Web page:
Spring, which is assocaited with love, and fertility, rebirth, as well as May Day formally Betlane was a traditional day for weddings to take place, the season of spring does best represent that honeymoon stage of the relationship. As you state putting the best foot forward. It is the time when the realtionship is still new, and fresh, and everything seems perfect and frolicsome play.

But the unfortunate lover sets up his advice when he first approaches our narrator by telling him about the precautions one would take against a winter chill. And I think that allusion to winter can also be seen as reflecting the state of a realtionship once it matures of its new "spring" stage, and the difficulties that will develop and the nativity and mistake it is in presuming that the first initial burst of passion can forever last.

Perhaps this story is not just one about the dangers of not having the time to fully get to know someone prior to marriage but also the folly of youth rushing into marriage while still on that high of love, without being fully prepared for sustaining the realtionship when it reaches a more mature stage.

And maybe part of this is tied into the way people were so much kept in ignorance about such things and did not have the liberties to fully explore what it means to be in a long term realtionship prior to committing to marriage. As well as how subjects relating to relationships were taboo to be discussed so people were just thrown into marriage in ignorance of what to full expect.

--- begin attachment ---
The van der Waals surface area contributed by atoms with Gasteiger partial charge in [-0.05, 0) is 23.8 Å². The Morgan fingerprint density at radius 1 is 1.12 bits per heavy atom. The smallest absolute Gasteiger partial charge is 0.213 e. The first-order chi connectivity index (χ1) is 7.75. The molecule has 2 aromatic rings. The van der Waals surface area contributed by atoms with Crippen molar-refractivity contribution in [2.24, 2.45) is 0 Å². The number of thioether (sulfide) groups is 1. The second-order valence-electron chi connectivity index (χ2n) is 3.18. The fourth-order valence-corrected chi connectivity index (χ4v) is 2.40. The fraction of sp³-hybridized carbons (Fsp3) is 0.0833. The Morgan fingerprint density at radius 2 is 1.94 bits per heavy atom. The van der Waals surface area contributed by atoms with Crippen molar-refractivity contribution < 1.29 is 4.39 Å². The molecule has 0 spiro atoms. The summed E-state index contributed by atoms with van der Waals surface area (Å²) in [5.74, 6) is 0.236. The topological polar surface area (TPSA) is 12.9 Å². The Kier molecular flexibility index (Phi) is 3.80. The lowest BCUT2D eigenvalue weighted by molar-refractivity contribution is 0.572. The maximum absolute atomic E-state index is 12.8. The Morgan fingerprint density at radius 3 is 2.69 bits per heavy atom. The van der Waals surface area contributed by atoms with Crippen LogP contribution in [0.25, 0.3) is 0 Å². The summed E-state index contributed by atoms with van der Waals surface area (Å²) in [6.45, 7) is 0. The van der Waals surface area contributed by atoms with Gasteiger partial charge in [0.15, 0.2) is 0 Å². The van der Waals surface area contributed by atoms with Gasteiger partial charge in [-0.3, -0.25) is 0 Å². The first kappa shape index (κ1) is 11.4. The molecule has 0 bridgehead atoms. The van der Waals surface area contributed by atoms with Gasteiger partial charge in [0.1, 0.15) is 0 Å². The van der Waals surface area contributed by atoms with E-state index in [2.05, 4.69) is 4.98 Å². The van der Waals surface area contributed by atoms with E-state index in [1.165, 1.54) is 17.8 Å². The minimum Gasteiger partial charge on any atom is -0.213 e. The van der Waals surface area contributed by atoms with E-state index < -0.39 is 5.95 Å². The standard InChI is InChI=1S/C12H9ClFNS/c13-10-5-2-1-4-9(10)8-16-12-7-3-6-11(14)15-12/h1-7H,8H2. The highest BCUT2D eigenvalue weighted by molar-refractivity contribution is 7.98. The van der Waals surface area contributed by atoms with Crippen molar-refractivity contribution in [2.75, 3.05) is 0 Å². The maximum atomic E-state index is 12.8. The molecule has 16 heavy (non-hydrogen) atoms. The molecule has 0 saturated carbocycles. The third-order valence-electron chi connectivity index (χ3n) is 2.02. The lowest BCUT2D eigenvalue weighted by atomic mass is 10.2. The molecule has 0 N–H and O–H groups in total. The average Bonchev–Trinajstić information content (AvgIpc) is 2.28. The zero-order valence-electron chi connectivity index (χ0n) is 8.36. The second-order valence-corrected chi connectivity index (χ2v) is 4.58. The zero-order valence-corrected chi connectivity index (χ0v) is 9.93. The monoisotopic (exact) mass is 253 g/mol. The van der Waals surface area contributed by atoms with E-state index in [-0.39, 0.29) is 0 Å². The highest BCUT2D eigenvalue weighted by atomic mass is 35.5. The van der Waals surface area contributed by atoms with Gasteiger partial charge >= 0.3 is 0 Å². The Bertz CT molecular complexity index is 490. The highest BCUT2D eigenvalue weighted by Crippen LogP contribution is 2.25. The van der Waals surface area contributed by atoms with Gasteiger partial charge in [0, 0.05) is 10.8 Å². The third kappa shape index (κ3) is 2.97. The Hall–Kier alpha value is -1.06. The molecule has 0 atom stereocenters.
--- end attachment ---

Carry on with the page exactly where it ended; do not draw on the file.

Everyman | 1393 comments What a cynical story, especially written by a Frenchman. If it had been a German or Russian, it would seem more fit, but in France, l'amour is supposed to be the ideal, isn't it?

It's not a matter of "the woman I married was like this," but "every woman you marry for love will make herself into a wife like this." He had courted her for three months, this wasn't an instant wedding. It was his fault that he didn't choose better.

And how does he know that this man and woman wouldn't have had a perfectly splendid marriage? He claims to have done the man a great service. But perhaps he destroyed the man's one chance at true happiness?

Both cynical and depressing.


Everyman | 1393 comments Silver wrote: "One of the things I really enjoyed about this story is the way in which Guy de Maupassant draws upon the physcial environment, background and setting for this story as reflective of the events. "

Nice post. But doesn't he imply that for a marriage made in spring there are only two seasons. winter and spring? The marriage made in the heat of spring turns immediately into winter - there is no summer or autumn in it. You go from winter into spring straight back into lifetime winter.


Silver | 992 comments Mod